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Movie Mom

MaryAnn Johanson has a great piece in her series on the website of the Association of Women Film Journalists in response to the Hollywood conventional wisdom that movies need to be directed at boys and men to make money. Noting that the advance sales for “New Moon” are ahead of “Transformers” at this stage, she says:

If the boys can be targeted by Hollywood with movies that pander to their basest instincts — toys! explosions! Megan Fox! — then I suppose we must see it as a sign of progress that girl audiences are getting the same treatment: sighing! moon eyes! Robert Pattinson!

And speaking of Megan Fox, Johanson skewers Lynn Hirschberg’s profile in the New York Times Magazine.

Later, noting that the TV in the hotel room was on and tuned to some girly reality show about wedding dresses or somesuch, and that Fox said she watches these things because she doesn’t understand them and is trying to figure them out, Hirschberg characterizes Fox thusly:

Fox said this as if she were contemplating an alien species.

Because, you see, reality shows about wedding dresses represent the actual actuality of all women, and a woman who doesn’t comprehend why anyone would collapse into fits of tears over a wedding dress must be an alien. Because no real women would need to study such a reality show, as Fox indicates she does — a real woman would just understand.

I like to read Johanson’s summary of the way women are portrayed in current releases. Here’s what she had to say last week:

OPENING THIS WEEK. Women are there to be rescued in 2012, whether it’s the Mona Lisa or Amanda Peet as John Cusack’s ex-wife, who does literally nothing but scream for two and a half hours while the world ends around her. Good riddance to this world. Women — or females, at least — are all but absent from Fantastic Mr. Fox, except Meryl Streep as the alternately scolding and praising wife to the titular character; the male animals are the ones who get to have all the adventure and all the fun, and they’re the ones who get to learn things about themselves and grow as people. And forget Pirate Radio: the boat HQ of the illegal broadcaster is boys only — well, there’s one girl present, to cook, but she’s a lesbian, so she doesn’t really count.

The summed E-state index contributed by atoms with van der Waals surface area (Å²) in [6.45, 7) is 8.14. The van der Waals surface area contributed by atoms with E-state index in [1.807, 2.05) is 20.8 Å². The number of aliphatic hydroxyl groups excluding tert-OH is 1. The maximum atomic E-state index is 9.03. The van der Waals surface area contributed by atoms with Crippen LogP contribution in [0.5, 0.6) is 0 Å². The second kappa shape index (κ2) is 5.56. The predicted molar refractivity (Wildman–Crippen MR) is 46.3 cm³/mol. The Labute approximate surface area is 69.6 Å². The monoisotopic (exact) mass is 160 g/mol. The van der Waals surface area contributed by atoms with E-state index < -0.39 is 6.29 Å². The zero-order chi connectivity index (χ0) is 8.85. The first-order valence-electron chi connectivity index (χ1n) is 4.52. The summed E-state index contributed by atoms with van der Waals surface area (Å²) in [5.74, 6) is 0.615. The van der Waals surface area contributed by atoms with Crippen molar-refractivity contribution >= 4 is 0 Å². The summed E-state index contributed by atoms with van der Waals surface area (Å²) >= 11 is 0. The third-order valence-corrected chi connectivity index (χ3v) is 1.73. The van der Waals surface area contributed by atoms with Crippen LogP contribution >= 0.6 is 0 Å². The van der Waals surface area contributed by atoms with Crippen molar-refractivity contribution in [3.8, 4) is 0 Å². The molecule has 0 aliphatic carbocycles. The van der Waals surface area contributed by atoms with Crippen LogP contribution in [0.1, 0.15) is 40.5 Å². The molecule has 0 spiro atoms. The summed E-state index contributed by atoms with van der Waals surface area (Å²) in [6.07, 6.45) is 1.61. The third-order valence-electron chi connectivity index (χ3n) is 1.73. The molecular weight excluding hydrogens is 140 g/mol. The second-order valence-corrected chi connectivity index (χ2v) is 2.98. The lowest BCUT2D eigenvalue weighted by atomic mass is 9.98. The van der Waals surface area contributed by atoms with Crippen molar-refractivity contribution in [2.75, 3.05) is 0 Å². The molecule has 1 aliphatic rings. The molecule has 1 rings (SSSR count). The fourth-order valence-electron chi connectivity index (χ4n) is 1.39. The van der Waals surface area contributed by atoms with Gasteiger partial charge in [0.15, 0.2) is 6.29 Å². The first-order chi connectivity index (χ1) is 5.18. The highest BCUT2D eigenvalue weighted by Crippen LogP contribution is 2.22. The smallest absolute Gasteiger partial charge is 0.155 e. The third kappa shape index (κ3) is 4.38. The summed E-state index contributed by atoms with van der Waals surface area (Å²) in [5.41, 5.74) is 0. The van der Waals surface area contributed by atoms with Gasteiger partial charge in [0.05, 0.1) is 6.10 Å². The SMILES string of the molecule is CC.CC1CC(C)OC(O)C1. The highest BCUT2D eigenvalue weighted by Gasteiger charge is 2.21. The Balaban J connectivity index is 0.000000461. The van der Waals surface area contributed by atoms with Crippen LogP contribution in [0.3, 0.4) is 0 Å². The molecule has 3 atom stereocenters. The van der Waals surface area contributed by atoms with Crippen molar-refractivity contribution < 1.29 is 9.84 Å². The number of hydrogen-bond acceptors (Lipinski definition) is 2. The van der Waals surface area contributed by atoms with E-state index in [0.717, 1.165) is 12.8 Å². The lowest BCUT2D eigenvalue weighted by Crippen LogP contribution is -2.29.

On the indie side, things aren’t much better. Women in Trouble does feature an ensemble cast of terrific actresses, but it’s all in service of writer-director Sebastian Gutierrez’s fantasies about what women are really like (hint: it frequently involved lingerie). The Messenger, a drama about the soldiers who notify families that their loved one has been killed overseas, does at least feature Samantha Morton in a powerful and unexpected role as a new widow.

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